• Two primary cases of breast cancer in the patient or one or more family members;
  • A combination of both breast and ovarian cancer in the patient or among first- and second-degree relatives;
  • A combination of two or more first- or second-degree relatives with ovarian cancer regardless of age at diagnosis;
  • A first- or second-degree relative with both breast and ovarian cancer at any age;
  • A family history of breast cancer in a male relative (also a personal history of breast cancer for a male patient).

For women of Ashkenazi Jewish heritage:

  • A first-degree relative (or two second-degree relatives on the same side of the family) with breast or ovarian cancer.

Every effort should be made to first test an affected individual within an apparent hereditary breast and ovarian cancer family to establish the presence or absence of a detectable mutation in the pedigree. Women with early onset disease are most likely to carry a BRCA mutation. Therefore, if possible a family member with early-onset breast or ovarian cancer should be tested initially to avoid the possibility of testing a coincidentally sporadic patient within a mutation-positive hereditary breast and ovarian cancer pedigree. If an affected individual is not tested before unaffected at-risk family members, the significance of a negative test result in an unaffected family member is unclear. Moreover, initially testing a family member most likely to carry a mutation allows for later testing of at-risk family members at significantly reduced cost if a family-specific mutation is identified.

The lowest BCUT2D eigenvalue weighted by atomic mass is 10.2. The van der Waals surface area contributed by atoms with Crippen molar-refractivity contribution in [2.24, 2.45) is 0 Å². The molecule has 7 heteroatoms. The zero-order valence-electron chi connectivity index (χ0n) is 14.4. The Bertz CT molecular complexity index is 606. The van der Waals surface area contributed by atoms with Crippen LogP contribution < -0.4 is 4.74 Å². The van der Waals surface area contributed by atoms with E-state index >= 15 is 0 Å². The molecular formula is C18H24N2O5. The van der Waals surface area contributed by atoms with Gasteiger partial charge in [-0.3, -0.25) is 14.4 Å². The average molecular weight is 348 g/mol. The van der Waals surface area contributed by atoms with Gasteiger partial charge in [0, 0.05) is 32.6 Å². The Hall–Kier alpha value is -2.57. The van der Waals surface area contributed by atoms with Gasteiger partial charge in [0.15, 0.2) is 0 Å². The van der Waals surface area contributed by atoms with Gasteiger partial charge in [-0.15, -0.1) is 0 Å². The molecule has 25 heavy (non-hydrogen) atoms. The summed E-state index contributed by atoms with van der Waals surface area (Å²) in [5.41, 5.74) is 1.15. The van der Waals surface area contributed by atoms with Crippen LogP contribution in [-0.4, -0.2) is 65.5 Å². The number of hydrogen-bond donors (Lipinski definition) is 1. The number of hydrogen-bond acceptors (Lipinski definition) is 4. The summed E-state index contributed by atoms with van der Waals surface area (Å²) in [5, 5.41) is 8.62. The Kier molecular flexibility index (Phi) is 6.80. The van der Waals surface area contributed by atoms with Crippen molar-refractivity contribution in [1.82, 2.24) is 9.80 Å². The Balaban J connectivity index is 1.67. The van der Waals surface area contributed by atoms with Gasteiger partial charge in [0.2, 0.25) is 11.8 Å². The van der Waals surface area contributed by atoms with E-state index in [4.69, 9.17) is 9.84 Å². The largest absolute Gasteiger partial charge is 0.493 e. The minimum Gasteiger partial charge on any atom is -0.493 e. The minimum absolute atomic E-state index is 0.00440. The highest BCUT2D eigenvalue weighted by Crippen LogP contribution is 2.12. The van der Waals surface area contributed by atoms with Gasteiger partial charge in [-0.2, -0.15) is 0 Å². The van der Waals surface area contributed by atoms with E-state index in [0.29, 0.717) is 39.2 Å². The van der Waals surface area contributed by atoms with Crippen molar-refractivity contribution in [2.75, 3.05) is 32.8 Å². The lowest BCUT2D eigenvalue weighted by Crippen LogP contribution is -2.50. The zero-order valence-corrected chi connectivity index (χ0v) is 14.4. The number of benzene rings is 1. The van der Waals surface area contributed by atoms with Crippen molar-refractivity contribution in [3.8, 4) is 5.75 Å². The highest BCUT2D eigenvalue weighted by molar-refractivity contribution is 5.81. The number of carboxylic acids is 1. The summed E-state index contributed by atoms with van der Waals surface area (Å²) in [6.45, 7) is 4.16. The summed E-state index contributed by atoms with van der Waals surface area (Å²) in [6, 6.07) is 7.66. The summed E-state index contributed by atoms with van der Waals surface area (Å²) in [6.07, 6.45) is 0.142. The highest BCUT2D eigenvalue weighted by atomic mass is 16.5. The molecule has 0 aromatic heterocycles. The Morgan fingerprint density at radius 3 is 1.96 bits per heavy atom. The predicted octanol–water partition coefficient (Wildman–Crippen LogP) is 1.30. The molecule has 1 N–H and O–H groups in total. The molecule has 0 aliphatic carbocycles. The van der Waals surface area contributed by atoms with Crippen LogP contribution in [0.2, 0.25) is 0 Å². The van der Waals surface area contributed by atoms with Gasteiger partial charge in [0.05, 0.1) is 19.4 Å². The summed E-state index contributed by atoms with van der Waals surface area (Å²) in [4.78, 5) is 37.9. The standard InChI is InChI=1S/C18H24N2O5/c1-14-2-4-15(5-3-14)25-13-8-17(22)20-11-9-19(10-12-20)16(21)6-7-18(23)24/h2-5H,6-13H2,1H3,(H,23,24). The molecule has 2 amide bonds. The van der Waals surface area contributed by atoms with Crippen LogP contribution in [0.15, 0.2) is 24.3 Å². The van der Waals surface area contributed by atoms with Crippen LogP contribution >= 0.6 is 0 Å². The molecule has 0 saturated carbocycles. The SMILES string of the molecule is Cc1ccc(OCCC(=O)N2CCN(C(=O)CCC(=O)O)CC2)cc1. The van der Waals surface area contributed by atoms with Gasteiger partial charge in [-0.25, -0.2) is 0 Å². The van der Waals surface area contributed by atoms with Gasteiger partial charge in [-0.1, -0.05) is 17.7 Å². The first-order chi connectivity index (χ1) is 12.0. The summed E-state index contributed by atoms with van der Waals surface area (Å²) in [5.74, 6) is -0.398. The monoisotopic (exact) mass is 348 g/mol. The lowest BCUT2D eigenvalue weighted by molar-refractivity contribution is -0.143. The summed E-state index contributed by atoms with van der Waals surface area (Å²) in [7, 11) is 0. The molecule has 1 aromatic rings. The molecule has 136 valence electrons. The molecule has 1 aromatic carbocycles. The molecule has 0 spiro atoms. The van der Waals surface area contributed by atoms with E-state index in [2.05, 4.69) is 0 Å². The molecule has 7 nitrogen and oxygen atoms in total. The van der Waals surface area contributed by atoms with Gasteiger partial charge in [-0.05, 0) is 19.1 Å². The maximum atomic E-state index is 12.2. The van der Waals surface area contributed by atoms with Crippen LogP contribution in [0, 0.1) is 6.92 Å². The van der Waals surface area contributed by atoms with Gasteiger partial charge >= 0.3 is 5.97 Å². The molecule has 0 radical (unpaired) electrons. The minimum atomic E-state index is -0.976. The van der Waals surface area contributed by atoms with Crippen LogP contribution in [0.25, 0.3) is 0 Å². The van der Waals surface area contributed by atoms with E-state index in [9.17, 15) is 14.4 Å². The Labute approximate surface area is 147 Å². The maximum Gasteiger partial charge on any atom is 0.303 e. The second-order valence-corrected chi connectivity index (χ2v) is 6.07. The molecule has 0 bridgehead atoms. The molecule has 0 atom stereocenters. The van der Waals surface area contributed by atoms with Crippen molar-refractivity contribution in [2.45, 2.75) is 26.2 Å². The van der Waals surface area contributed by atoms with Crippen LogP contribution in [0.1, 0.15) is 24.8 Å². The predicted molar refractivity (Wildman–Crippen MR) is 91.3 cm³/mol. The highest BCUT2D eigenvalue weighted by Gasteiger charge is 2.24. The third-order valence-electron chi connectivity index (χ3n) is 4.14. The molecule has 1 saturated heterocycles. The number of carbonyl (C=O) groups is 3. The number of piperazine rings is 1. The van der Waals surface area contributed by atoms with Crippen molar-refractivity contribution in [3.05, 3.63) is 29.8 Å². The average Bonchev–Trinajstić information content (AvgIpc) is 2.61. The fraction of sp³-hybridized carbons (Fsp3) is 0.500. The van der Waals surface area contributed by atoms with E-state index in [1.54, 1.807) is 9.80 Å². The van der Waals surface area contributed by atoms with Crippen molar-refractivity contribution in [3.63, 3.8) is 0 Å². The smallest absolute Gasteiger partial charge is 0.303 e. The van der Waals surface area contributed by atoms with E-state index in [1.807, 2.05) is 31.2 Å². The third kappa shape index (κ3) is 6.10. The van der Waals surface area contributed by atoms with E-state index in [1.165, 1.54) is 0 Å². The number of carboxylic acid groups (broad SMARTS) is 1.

Specific testing for ethnic founder mutations, such as the 187delAG*, 5385insC**, and 6174delT variants found in Ashkenazi Jews, should be initially ordered in appropriate risk-related individuals. Likewise, in pedigrees with a previously identified mutation, testing for this mutation is ordered for at-risk family members. In high-risk families that do not carry an applicable, high-frequency ethnic variant, and in other pedigrees that are at elevated risk for a BRCA mutation, direct sequencing of the BRCA1 and BRCA2 coding and junctional regions is the gold standard for mutation detection. Additional procedures can be used to identify genomic rearrangements that cannot be found by direct sequencing. These combined methods will detect mutations in 90% of pedigrees with demonstrated linkage to BRCA1 or BRCA2.6

BRCA1 or BRCA2 mutations may not be detected in families that appear to carry inherited breast cancer syndromes because their specific BRCA mutations are not detectable by current testing methods, they have phenocopy mutations in other known or unknown genes, or there exists chance clustering of breast cancer cases within the particular families.

Genetic variants of unknown significance can present diagnostic dilemmas. These are most often missense changes that are not ordinarily seen in the population. Testing multiple family members for the variant to assess segregation with disease can increase or decrease the likelihood that such a genetic change is cancer-causing. Linkage studies may also be useful in some families in whom BRCA mutations are not detected. In addition, the National Human Genome Research Institute has established a Breast Cancer Information Core to act as such an international repository of mutations and polymorphisms associated with the BRCA genes.12

In conclusion, BRCA surveillance is not recommended as routine screening in the general population. However, for identified individuals at increased risk for a hereditary breast and ovarian cancer syndrome, BRCA testing is an invaluable tool for subsequent risk reduction management.

*Also known as “185delAG.”
**Also known as “5382insC.”


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  12. National Cancer Institute. Available at: Accessed April 26, 2007.

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NewsPath® Editor: Megan J. DiFurio, MD, FCAP
This newsletter is produced in cooperation with the College of American Pathologists Public Affairs Committee and may be reproduced in whole or in part as a service to the medical community. Copyright © 2007 by the College of American Pathologists.